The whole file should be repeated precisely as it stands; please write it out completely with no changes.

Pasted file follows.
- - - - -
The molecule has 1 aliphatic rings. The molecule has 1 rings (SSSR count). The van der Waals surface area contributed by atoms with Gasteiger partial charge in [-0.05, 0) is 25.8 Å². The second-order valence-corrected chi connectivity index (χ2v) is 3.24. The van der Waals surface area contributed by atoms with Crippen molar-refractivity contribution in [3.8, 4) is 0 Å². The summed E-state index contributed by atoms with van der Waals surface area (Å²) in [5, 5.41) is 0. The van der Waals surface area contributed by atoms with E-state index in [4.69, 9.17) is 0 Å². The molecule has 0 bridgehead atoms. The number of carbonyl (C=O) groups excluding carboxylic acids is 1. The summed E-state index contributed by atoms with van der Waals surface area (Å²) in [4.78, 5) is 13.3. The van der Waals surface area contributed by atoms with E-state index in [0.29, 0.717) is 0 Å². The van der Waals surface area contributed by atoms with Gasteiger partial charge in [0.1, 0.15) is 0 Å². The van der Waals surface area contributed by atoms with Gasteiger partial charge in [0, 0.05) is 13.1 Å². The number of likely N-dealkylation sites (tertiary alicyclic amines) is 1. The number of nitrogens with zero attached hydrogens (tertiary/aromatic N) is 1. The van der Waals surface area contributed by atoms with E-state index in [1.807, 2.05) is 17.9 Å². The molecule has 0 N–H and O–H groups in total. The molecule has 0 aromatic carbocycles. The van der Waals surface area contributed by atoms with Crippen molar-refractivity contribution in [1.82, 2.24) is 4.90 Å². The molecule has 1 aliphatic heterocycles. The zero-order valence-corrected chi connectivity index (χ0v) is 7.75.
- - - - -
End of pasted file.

The molecule has 1 aliphatic rings. The molecule has 1 rings (SSSR count). The van der Waals surface area contributed by atoms with Gasteiger partial charge in [-0.05, 0) is 25.8 Å². The second-order valence-corrected chi connectivity index (χ2v) is 3.24. The van der Waals surface area contributed by atoms with Crippen molar-refractivity contribution in [3.8, 4) is 0 Å². The summed E-state index contributed by atoms with van der Waals surface area (Å²) in [5, 5.41) is 0. The van der Waals surface area contributed by atoms with E-state index in [4.69, 9.17) is 0 Å². The molecule has 0 bridgehead atoms. The number of carbonyl (C=O) groups excluding carboxylic acids is 1. The summed E-state index contributed by atoms with van der Waals surface area (Å²) in [4.78, 5) is 13.3. The van der Waals surface area contributed by atoms with E-state index in [0.29, 0.717) is 0 Å². The van der Waals surface area contributed by atoms with Gasteiger partial charge in [0.1, 0.15) is 0 Å². The van der Waals surface area contributed by atoms with Gasteiger partial charge in [0, 0.05) is 13.1 Å². The number of likely N-dealkylation sites (tertiary alicyclic amines) is 1. The number of nitrogens with zero attached hydrogens (tertiary/aromatic N) is 1. The van der Waals surface area contributed by atoms with E-state index in [1.807, 2.05) is 17.9 Å². The molecule has 0 N–H and O–H groups in total. The molecule has 0 aromatic carbocycles. The van der Waals surface area contributed by atoms with Crippen molar-refractivity contribution in [1.82, 2.24) is 4.90 Å². The molecule has 1 aliphatic heterocycles. The zero-order valence-corrected chi connectivity index (χ0v) is 7.75.